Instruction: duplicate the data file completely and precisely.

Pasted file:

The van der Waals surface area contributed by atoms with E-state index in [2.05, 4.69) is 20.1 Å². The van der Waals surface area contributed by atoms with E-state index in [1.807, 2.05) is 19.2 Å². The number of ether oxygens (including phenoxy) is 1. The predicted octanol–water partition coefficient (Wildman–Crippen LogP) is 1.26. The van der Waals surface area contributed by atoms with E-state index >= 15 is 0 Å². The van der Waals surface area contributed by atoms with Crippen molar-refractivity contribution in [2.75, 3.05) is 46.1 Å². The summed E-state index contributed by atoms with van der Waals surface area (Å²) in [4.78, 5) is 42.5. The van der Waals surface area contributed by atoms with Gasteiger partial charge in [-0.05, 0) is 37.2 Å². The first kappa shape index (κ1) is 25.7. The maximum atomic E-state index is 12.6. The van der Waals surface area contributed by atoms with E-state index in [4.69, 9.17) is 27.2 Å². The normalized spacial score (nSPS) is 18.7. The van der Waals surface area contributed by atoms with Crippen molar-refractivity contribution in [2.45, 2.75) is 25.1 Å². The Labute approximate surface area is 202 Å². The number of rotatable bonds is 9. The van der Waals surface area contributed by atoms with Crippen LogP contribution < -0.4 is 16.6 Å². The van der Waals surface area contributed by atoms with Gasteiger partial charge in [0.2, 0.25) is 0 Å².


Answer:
The van der Waals surface area contributed by atoms with E-state index in [2.05, 4.69) is 20.1 Å². The van der Waals surface area contributed by atoms with E-state index in [1.807, 2.05) is 19.2 Å². The number of ether oxygens (including phenoxy) is 1. The predicted octanol–water partition coefficient (Wildman–Crippen LogP) is 1.26. The van der Waals surface area contributed by atoms with E-state index >= 15 is 0 Å². The van der Waals surface area contributed by atoms with Crippen molar-refractivity contribution in [2.75, 3.05) is 46.1 Å². The summed E-state index contributed by atoms with van der Waals surface area (Å²) in [4.78, 5) is 42.5. The van der Waals surface area contributed by atoms with Gasteiger partial charge in [-0.05, 0) is 37.2 Å². The first kappa shape index (κ1) is 25.7. The maximum atomic E-state index is 12.6. The van der Waals surface area contributed by atoms with E-state index in [4.69, 9.17) is 27.2 Å². The normalized spacial score (nSPS) is 18.7. The van der Waals surface area contributed by atoms with Crippen molar-refractivity contribution in [2.45, 2.75) is 25.1 Å². The Labute approximate surface area is 202 Å². The number of rotatable bonds is 9. The van der Waals surface area contributed by atoms with Crippen LogP contribution < -0.4 is 16.6 Å². The van der Waals surface area contributed by atoms with Gasteiger partial charge in [0.2, 0.25) is 0 Å².